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The Away Goals Rule Explained (+ Do They Still Count In Champions League?)  

The Away Goals Rule Explained (+ Do They Still Count In Champions League?)  

The Champions League has a special place in the hearts of many football fans across Europe (and beyond). The competition arguably represents the pinnacle of world football in terms of elite-level quality, and every season this illustrious tournament showcases the majority of the best players, coaches, and teams on the planet to millions of viewers. 

Over the years, the knockout European tournament has produced some wonderful moments that have showcased this high-class football in the most dramatic of settings. And whether it's injury-time winners, shock giant killings, or incredible comebacks in the second leg of knockout stage clashes, a number of different iconic UCL scenes have come as a result of one rule: the away goals rule.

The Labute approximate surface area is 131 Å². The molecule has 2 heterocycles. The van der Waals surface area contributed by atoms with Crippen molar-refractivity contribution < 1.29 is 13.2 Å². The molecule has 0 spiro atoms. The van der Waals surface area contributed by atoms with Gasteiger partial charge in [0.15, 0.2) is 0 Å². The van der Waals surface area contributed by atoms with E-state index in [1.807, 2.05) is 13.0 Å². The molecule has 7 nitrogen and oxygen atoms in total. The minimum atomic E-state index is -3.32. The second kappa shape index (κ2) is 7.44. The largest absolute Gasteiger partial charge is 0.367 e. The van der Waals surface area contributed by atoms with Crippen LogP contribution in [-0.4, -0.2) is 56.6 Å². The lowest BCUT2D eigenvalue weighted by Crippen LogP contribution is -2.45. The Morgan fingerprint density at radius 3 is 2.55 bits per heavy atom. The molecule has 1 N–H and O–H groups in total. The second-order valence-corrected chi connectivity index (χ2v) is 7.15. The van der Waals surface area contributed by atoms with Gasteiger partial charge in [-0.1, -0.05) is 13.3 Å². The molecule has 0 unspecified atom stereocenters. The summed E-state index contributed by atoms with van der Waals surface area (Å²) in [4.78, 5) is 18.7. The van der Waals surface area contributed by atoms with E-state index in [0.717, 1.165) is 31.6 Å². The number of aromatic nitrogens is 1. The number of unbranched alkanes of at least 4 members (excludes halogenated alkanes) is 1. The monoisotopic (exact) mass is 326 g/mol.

Over the years, the away goals rule has given us some real drama both in the UEFA Champions League and in other competitions. In this article, we're going to explain exactly how this rule works, charting a brief history of the famous footballing regulation and taking you through some of the most legendary Champions League and Europa League away goals that have ever been stuck in the back of the net. Let's get started.

What Is The Away Goals Rule?

The away goals rule relates specifically to knockout football competitions in which two teams play each other twice over two legs. Each team will play a home fixture and an away fixture within this format, and the side that goes through to the next round will be the team that wins the tie on aggregate (aka the team that has the greater number of goals scored across the two legs.